Partnerships Make Green Investments a Reality for Seattle/Tacoma Ports

From The Front Lines
john wolfe

The Northwest Seaport Alliance (NWSA) is an innovative marine cargo partnership of the Port of Seattle and Port of Tacoma. Since our inception, we’ve learned that working together creates greater opportunity and outcomes for our ports and the communities we serve. Our maritime industry works together to keep global trade and our economies moving, and now more than ever, we’re being called to take action to reduce our industry’s environmental impact. Individually, the challenge is too great – by partnering together we can support the health and future of our global economy and environment.

The maritime industry is capital-intensive, requiring significant investments in infrastructure, technology and equipment. Therefore, NWSA gateway takes a long-term view when determining investments, considering both the economic and environmental impact of our decisions. We want our infrastructure to serve the ships and cargo of today and the maritime industry of the future. Similarly, our investments must consider impacts to surrounding environments and communities.

In 2008, our Seattle and Tacoma ports joined together with the Vancouver-Fraser Port Authority to establish the Northwest Ports Clean Air Strategy. This past year, we updated this voluntary commitment to include reducing maritime emissions to zero by 2050. After more than a decade of working together, we are well on our way to reaching our goals. Our gateway has exceeded our original targets and reduced diesel particulate matter emissions by more than 90% since 2005.

We are also expanding our green initiatives while making strategic infrastructure investments. With our private partners, we’ve invested $390 million to modernize Terminal 5 in Seattle to serve the largest containerships in the Transpacific trade. Beyond increasing cargo capacity and job opportunities, this investment includes shore power on the terminal to support vessels plugging into our hydro-powered electrical grid instead of burning fuel while idling at berth. Our commissioners and staff worked hard to advocate for this sustainability action, successfully partnering with Washington State to fund its installation. Terminal 5 will join other domestic and international terminals in our gateway that are already equipped with shore power capability. Through a partnership with private and public sector organizations, the NWSA is also welcoming our first all-electric yard equipment to Tacoma at the end of this year and investing in charging infrastructure that will enable our operations to become greener over time.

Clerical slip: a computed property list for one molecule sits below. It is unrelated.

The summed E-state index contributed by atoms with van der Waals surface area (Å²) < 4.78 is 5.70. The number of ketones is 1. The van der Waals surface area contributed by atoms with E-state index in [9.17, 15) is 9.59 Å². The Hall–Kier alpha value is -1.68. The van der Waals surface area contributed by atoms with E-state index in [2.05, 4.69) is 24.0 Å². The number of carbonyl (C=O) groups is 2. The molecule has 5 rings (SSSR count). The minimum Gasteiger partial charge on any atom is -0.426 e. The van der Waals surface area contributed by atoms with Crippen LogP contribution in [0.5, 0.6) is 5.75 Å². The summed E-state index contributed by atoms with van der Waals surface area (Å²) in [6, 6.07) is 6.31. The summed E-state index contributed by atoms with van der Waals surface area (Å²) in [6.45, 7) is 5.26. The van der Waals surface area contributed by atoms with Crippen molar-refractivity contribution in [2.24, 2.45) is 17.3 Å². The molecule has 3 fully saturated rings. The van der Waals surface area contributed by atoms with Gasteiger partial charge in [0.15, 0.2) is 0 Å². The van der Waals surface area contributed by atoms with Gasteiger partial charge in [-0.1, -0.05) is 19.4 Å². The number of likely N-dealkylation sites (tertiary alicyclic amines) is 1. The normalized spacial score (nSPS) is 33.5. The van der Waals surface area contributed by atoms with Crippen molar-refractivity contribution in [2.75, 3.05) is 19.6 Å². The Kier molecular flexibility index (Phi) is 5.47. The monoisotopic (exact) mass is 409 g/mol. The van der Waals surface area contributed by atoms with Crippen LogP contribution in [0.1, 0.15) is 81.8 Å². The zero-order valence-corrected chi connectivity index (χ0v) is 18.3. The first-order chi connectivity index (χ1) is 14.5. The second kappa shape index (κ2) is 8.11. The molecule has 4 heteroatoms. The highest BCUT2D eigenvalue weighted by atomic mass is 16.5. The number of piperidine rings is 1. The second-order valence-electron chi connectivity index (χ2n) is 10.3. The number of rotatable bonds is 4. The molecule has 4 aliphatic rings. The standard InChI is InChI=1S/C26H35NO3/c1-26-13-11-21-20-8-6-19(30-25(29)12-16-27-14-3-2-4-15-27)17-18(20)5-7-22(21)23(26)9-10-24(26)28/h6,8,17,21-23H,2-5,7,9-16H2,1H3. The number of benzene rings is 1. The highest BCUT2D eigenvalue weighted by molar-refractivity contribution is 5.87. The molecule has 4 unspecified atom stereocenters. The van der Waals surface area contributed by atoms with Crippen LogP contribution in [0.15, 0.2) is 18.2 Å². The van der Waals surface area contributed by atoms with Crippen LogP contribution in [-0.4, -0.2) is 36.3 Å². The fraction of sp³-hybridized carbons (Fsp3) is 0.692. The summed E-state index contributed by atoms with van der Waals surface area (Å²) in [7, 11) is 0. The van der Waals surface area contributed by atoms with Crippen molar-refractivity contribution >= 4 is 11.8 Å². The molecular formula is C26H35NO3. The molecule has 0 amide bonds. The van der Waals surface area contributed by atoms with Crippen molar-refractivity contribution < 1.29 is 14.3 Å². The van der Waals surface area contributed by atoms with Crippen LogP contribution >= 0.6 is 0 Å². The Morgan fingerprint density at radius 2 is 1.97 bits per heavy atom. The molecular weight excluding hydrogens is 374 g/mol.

While we recognize the importance of making sustainability investments, we acknowledge these decisions come at a higher price tag. Partnerships across organizations and governments are critical to fund green projects. No single enterprise can do this alone. The transition to zero-emission technologies requires continued research, development, private-sector adoption and public funding at all levels of government, including port authorities, to support these more expensive investments.

The passage of a federal infrastructure package would be a welcomed action to helping our industry reach sustainability goals. Current proposals provide funding for most of the maritime supply chain; from construction funding through the U.S. Army Corps of Engineers, RAISE grants, Consolidated Rail Infrastructure and Safety Improvement Grants to Reduction of Truck Emissions at Ports. The NWSA’s priorities are also included in current federal proposals including funding for Technology Innovation and Climate Resilience in the maritime sector and more than $3 million in air quality grants for ports, which would support our Northwest Ports Clean Air Strategy goals.

National and international policy-making authorities also have a key role to play. Authorities could collectively move the industry toward zero-emissions through international and/or federal emission reduction polices. When matched with added funding streams, these policies would go a long way in supporting a consistent playing field across the industry and timely adoption of new, sustainable practices.

The maritime industry is feeling increasing pressure to modernize and decarbonize our operations. As we navigate these pressures, the NWSA recognizes that economic expansion does not have to come at the cost of environmental stewardship. Instead, we can invest and build world-class terminals that increase cargo throughput, support jobs, facilitate trade opportunities and achieve our green priorities. Through partnership and collaboration, we can share ideas and resources that save time and money and enable us to reduce our environmental footprint. The NWSA remains poised to partner and invest in the future of our green gateway and be part of the solution that supports the health of our global environment.

From the Front Lines is a new column for Seaports designed to share port leaders’ first-hand perspectives and insights based on their direct involvement in the Western Hemisphere port industry. If interested in contributing, contact Pam Maher at pmaher@aapa-ports.org.